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To Kill A Mockingbird is set in a small, southern town, Maycomb, Alabama, during The Great Depression of the 1930s. It is entrenched in tradition and families struggle to rise above their circumstances or even seem to want to. The mood is summed up in the apt description of a place where
There was no hurry, for there was nowhere to go, nothing to buy and no money to buy it with, nothing to see outside the boundaries of Maycomb County.
Atticus Finch, respected and educated, does everything he can to ensure an upbringing for his children that is not reflective of the mood or discriminatory beliefs of the many Maycomb residents who, in Atticus's words have "blind spots along with the rest of us."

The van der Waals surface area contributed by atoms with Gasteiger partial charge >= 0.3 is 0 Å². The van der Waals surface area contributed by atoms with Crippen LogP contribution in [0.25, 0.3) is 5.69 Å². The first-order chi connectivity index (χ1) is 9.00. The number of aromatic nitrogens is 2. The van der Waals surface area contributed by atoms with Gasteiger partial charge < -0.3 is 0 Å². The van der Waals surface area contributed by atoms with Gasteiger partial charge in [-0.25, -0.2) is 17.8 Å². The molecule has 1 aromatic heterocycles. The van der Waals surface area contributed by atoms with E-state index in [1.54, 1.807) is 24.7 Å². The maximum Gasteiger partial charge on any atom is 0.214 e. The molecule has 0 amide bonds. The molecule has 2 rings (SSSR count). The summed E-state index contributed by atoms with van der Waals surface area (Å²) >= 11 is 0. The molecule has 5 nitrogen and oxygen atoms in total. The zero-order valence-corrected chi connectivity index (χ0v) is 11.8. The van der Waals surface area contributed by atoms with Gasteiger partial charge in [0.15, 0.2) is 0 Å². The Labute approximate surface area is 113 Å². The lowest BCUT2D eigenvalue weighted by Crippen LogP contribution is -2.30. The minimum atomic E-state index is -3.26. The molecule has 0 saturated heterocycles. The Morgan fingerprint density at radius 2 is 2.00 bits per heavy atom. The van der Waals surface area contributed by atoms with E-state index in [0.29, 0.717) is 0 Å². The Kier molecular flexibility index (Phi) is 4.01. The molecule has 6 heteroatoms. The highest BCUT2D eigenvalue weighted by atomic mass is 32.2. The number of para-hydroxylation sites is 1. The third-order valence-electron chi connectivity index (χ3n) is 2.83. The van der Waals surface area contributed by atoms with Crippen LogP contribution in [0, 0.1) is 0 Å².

Taking place over the course of two years, mainly at the Finch's home, the school,the courthouse where the racial segregation is most obvious and the "black" part of town, emphasizes the extent to which the south protected its agricultural background, suspicious and reluctant of any attempts at industrialization, firmly believing in its southern values and "gentle breeding." Believing a "black man's word" seems preposterous as segregation was such an integrated part of life in the south. Even Atticus does not really challenge the basic system of segregation, only the beliefs.
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